This was originally going to be a book review on The Loveliness of Christ, the new soft, red-covered edition pictured to the left. However, as I read this book, I realized that no review would do it justice. After reading the first few pages of this book, I also realized that I already owned two other editions of this book in my personal library. The Loveliness of Christ is simply a pocket-sized edition of choice quotes from The Letters of Samuel Rutherford.
The more I read this book, the more I could see the impact that these letters would have on the lives of every Christian and even more so the impact on the seminarian who is studying the things of God. Therefore, this will not be a book review per se. Rather, I would like to share a few of the choice quotes from The Loveliness of Christ.
Faith liveth and spendeth upon our Captain’s charges, who is able to pay for all.
The weightiest end of the cross of Christ that is laid upon you, lieth upon your strong Saviour.
When we shall come home and enter to the possession of our Brother’s fair kingdom, and when our heads shall find the weight of the eternal crown of glory, and when we shall look back to pains and sufferings; then shall we see life and sorrow to be less than one step or stride from a prison to glory; and that our little inch of time – suffering is not worthy of our first night’s welcome home to heaven.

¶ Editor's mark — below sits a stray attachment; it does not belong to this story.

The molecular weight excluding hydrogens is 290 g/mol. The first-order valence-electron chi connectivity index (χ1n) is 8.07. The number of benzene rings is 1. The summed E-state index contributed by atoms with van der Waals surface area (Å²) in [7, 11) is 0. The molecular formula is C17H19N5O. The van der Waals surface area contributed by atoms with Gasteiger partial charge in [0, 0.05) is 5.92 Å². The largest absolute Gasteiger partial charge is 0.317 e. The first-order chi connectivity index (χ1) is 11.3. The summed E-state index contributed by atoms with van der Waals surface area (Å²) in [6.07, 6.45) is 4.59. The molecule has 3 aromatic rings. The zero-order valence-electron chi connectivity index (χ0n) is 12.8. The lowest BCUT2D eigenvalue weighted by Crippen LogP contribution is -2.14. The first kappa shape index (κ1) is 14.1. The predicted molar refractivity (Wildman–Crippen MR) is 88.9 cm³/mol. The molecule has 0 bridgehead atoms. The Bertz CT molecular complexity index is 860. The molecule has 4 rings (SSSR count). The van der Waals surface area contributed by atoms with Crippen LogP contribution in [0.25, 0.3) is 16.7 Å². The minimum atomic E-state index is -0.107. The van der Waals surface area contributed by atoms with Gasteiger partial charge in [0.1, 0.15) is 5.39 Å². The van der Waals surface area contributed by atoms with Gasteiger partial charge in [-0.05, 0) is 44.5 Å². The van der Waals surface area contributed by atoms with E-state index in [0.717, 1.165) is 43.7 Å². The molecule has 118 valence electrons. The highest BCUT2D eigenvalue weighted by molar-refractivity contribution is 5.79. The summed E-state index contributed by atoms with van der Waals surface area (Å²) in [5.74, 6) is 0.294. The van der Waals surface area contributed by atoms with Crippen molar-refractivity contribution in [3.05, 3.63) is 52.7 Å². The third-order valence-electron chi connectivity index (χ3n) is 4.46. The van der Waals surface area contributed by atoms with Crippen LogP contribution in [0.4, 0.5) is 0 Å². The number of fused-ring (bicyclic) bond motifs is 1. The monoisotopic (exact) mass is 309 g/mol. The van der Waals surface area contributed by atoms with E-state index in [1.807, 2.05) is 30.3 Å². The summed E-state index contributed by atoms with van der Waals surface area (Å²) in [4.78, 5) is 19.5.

One of the nice features of The Loveliness of Christ is the inclusion of a dictionary for words like “bairn” (child), “rueth” (regrets) and “empawned” (laid down as a pledge). Perhaps the only negative to this particular book is that Banner does not let you know there is a dictionary in the back of the book. It is simply tucked back there waiting to be discovered. Fortunately, I only had to look up two words before I discovered it.
The nice thing about The Loveliness of Christ is that it merely whets your appetite to learn more about the man Samuel Rutherford. In the introduction to Loveliness, you are made aware that the quotes are extracted from a greater work known as The Letters of Samuel Rutherford. After reading this book, it almost becomes necessary to read the quotes in context of the actual letters.
This abridged version does just that. Here you are introduced to a selection of sixty-nine letters penned by Samuel Rutherford. These present yet a deeper look at how Rutherford wrote and what he believed concerning the joy of knowing Christ.
At the end of this edition, Banner of Truth did us a great service by including brief biographical information about the letters. They also included an outline of the life of Samuel Rutherford. Both of these greatly enable the modern-day reader to become better acquainted with Samuel Rutherford.
Andrew Bonar put together a classic edition of The Letters (I am not sure when this was done) which included 365 letters. What is of value in this edition is Bonar’s sketch of Rutherford along with a list of his works.
The edition I own (I believe it is a 1905 edition) has an appendix that gives information on the 30 different editions to date (in 1905) of the book. It also includes a poem created from The Letters arranged by a Mrs. A. R. Cousin. I am not sure if this is in the edition to the left, but it is in my edition.
Perhaps the best thing that can be done with these three books is to, at the very least, purchase The Loveliness of Christ. I would highly recommend that you purchase the $39.00 edition that contains all 365 letters and use it as a devotional in 2009. I will be writing about this again toward the end of the year in case anyone might be interested and forget. I plan on using mine as a devotional next year and if Loveliness is any indication, I will be blessed beyond measure in so doing.
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